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However, there are differences between public and private schooling in terms of a contract between the school and student. These differences have been discussed in a number of relatively recent Australian court cases. In a fairly recent case, Justice Blackburn found:

There is no rule or principle of law from which it can be made out that the principal of a private school has to act, or acts in a quasi judicial capacity and therefore has to apply rules of natural justice.

The public education provider is obliged to enrol students between the ages of six and 15 years, with powers of exclusion resting only with the chief education officer. Parents enrol students in non-government or private educational institutions on a contractual basis under which, together with the payment of a fee, they agree to abide by the rules of the school. By means of the publicly administered registration process for non-government schools, these rules, including pastoral care provisions, are open to independent scrutiny, which provides parents and students with additional safeguards.

Earlier this year the Government approved new guidelines for the registration of non-government schools which strengthened accountability arrangements for pastoral care and the discipline of students. This process provides the flexibility not available in legislation to take account of the particular ethos in the wide range of non-government schools we have in the ACT. For example, Catholic schools have been established and are supported by the Catholic community because of their religious emphasis. Similar philosophical or religious convictions have motivated the establishment of other private schools. In 1993 the Catholic Education Commission thoroughly reviewed its student welfare policies, considerably strengthening them to ensure a higher degree of accountability to their community. To interfere, through legislation, with the pastoral arrangements associated with this ethos would have the potential to interfere with the basis of parental choice in education.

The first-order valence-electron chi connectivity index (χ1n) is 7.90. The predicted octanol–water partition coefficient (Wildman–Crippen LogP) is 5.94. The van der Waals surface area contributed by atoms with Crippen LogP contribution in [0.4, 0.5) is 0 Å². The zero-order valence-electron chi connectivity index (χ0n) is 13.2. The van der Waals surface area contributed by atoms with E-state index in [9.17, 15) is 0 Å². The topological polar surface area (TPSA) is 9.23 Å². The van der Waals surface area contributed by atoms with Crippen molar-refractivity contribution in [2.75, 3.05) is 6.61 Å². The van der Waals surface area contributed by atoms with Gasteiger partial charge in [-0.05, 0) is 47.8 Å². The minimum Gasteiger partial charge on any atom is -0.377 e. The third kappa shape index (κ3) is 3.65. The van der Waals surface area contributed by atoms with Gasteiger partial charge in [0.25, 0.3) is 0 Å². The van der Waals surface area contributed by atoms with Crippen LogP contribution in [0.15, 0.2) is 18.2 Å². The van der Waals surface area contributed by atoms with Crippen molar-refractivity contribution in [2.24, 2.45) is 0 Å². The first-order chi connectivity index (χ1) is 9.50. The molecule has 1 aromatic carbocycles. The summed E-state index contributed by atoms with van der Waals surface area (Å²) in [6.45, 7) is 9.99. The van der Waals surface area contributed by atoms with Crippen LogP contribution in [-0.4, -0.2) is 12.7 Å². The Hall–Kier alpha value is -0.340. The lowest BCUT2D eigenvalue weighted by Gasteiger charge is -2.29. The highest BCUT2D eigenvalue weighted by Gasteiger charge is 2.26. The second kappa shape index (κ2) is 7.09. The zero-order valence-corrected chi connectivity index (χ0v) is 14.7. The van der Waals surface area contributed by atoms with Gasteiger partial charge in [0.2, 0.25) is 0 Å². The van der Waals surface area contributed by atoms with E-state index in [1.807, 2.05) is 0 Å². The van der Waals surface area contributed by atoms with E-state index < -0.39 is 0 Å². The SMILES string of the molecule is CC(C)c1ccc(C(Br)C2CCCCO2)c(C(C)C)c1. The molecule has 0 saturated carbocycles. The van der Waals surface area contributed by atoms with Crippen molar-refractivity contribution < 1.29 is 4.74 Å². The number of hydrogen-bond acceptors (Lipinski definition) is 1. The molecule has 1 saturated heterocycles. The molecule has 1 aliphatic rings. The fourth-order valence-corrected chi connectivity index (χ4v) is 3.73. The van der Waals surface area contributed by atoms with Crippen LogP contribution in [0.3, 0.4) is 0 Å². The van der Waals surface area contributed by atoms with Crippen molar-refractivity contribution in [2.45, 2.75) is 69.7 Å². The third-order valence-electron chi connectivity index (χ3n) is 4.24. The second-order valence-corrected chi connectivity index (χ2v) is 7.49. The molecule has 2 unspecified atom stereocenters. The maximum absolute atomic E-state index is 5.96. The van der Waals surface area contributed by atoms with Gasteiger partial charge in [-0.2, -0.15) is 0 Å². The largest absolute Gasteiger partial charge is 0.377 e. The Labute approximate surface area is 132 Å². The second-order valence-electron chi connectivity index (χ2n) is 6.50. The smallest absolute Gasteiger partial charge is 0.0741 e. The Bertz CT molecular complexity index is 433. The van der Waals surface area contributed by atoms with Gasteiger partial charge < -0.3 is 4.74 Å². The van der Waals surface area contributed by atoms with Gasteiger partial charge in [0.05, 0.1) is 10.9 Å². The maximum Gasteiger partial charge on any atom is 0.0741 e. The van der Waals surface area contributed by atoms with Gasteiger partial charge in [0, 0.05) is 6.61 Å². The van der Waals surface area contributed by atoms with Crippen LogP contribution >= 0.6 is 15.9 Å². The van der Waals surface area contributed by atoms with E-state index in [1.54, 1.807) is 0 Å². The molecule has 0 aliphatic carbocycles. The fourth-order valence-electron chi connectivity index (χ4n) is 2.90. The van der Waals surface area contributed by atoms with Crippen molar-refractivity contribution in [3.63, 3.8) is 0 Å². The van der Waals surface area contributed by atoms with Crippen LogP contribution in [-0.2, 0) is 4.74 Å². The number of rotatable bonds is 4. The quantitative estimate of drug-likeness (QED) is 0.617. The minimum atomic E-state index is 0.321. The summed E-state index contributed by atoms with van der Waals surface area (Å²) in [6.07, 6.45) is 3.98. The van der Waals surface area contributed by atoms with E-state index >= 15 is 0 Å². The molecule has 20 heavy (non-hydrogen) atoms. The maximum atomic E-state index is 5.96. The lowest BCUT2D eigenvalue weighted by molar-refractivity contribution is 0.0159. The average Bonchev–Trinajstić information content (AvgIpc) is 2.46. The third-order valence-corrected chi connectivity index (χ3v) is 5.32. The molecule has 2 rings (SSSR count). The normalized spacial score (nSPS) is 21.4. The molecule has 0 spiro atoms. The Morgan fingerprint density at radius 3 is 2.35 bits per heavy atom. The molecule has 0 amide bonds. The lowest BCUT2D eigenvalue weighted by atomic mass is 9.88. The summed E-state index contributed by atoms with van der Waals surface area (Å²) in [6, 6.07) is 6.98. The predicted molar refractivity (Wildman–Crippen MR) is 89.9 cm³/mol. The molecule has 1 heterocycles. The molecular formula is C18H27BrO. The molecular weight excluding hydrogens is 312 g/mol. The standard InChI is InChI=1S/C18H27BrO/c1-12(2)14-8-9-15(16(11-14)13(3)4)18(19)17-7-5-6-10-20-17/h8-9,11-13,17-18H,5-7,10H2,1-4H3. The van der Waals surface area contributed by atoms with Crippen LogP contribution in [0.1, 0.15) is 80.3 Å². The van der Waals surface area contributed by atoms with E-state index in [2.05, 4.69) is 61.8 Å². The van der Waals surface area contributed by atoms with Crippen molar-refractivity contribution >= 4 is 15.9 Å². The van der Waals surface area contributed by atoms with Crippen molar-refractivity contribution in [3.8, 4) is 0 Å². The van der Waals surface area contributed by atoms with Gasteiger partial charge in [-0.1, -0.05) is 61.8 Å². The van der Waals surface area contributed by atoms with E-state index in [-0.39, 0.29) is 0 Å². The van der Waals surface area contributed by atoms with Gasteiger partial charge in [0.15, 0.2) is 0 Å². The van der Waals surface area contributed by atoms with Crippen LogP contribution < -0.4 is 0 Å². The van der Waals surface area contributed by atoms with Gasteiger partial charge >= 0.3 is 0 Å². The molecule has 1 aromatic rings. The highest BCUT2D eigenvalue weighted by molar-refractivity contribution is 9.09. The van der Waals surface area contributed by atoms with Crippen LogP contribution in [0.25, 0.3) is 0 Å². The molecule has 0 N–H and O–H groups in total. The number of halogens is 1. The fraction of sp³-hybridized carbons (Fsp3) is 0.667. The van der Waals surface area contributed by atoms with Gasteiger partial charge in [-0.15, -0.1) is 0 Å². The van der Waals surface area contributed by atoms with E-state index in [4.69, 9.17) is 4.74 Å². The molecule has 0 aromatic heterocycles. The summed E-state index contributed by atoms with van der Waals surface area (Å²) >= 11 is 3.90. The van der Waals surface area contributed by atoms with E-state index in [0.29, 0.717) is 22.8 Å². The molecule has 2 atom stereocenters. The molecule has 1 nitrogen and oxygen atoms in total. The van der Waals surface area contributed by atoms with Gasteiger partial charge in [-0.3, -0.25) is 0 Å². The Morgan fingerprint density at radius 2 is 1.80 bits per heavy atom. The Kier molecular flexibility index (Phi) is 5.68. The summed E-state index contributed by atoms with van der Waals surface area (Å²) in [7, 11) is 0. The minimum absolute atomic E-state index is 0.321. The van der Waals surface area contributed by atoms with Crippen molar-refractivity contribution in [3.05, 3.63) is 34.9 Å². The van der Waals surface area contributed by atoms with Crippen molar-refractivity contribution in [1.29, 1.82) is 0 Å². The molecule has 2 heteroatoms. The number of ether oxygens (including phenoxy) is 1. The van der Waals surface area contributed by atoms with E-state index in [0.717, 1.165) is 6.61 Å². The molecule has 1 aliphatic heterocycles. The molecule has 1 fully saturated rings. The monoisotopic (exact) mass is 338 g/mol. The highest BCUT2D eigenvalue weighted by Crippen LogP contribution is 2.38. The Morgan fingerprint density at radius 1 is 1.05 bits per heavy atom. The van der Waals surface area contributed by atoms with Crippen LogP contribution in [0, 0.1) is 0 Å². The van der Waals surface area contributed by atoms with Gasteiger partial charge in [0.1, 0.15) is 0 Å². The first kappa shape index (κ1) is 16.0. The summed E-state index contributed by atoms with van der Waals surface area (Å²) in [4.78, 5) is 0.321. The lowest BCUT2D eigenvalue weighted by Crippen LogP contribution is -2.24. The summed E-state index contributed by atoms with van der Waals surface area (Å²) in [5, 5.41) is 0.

In summary, I believe that the current legislation, including recent amendments to the guidelines for registration of non-government schools, satisfies the need of all educational communities in the ACT. The Bill before us has the very real potential to create a situation in schools which would render exclusion a purely punitive measure. The complicated review procedures it proposes are unnecessary and will mean that exclusion will be used as a last resort only. This will undermine schools' ability to implement effective behaviour management while simultaneously putting the interests of those students who are not involved in disruptive behaviour at risk. We have, after all, a responsibility to act in a fair and reasonable way towards all our students. Policies and procedures which are already in place do this in a way that takes account of the interests of all involved in student management and care. Accordingly, Mr Speaker, the Government does not support the Bill.

MS TUCKER (11.20): Mr Speaker, the Greens will not be supporting this Bill. We do sympathise with Mr Moore's sentiments. However, we believe that it is not appropriate for the Assembly to take such drastic measures to deal with the problem. Our main reason for opposing this Bill is the question of imposing upon a school a bureaucratic system that may contravene the individual philosophy of that school.

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